But she wanted a pardon, which didn't come before her death at age 68. An advocate is trying to get one for her posthumously so she can be buried with it, "Free at last."

Sunday, January 11, 2004

186 Sex and the City

I’ve never seen an episode of “Sex and the City,” starring Sarah Jessica Parker. Reading about the angst and grief as the last episodes air on HBO makes me think I haven’t missed much. The USA Today article was up-beat and flattering, intended to hype the frenzy. Fantasies about shoes, potty mouth women, loser boyfriends, sleeping around, STDs, abortion, zingers. It really sounds special, doesn’t it? And friendships. Oh yes, that’s supposed to be a big part of the hoopla. Gilda Carle described the show as four empty women who use sex as a tool.

Even cleaned up for reruns on TBS in syndication, it doesn’t look like a bargain to me, that is if Time really is money.

Saturday, January 10, 2004

185 I am Maid Wright

For Christmas I received a Frank Lloyd Wright letter opener, a Frank Lloyd Wright necklace, a Frank Lloyd Wright broach, and Frank Lloyd Wright stationery in a box decorated with a Frank Lloyd Wright design.

From other Christmases, I have a Frank Lloyd Wright mouse pad, a Frank Lloyd Wright door mat, a Frank Lloyd Wright China snack set for four (Imperial Hotel), a Frank Lloyd Wright coffee cup, three Frank Lloyd Wright necklaces, two Frank Lloyd Wright throw pillows (theatre curtain and May basket), two Frank Lloyd Wright cotton coverlets (water lilies and Heurtley House), two boxes of Frank Lloyd Wright blank note cards, seven Frank Lloyd Wright lapel pins (studio, windows, Guggenheim, April showers), six Frank Lloyd Wright scarves, a Frank Lloyd Wright umbrella and tote bag, a Frank Lloyd Wright mantle clock, a Frank Lloyd Wright China keepsake box, a Frank Lloyd Wright engagement calendar.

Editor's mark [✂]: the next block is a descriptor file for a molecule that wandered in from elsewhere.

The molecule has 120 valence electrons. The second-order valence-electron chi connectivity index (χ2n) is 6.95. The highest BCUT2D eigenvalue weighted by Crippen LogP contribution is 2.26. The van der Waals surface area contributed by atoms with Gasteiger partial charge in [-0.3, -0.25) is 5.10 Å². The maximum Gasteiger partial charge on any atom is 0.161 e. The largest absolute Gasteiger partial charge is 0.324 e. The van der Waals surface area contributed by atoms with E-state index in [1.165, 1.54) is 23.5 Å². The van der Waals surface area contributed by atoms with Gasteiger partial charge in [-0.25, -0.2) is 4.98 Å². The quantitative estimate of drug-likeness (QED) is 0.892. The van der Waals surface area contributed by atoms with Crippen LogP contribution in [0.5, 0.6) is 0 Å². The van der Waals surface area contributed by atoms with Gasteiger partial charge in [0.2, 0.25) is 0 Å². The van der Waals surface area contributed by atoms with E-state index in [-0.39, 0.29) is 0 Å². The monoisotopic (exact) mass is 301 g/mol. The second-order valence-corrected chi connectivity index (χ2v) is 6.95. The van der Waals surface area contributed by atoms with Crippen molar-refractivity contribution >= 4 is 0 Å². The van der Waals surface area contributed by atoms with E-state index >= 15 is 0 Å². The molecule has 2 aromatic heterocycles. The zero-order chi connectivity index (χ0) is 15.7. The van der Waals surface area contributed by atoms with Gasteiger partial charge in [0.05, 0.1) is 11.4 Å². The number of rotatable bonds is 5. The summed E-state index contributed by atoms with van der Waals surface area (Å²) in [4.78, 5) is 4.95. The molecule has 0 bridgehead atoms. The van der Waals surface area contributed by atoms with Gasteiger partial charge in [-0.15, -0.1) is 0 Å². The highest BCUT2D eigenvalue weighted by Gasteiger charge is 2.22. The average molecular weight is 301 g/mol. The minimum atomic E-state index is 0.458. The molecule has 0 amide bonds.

My husband is an architect.

184 Oddities of our times

While waiting for the doctor, I noticed an advertisement for smoking shelters in the magazine "Hospitals and Health Networks."

My toothpast tube says "squeeze from the middle."

Bacon is a diet food.

A teen-ager, home schooled on the ranch, has the #4 best seller in the country for fiction, and a Christian title, The Purpose Driven Life is #2 in non-fiction.

The word "ubiquity" has become ubiquitous.

I can fly to Frankfurt Germany cheaper than to Bradenton, Florida.

Businesses are trying to lure young mothers back to work.

DVDs packaged in fold-outs look like books, stand up like books, open like books, and have covers like books.

The Endangered Species Act in 30 years has only removed 30 species from its endangered list. Where else but in America would this be considered a success?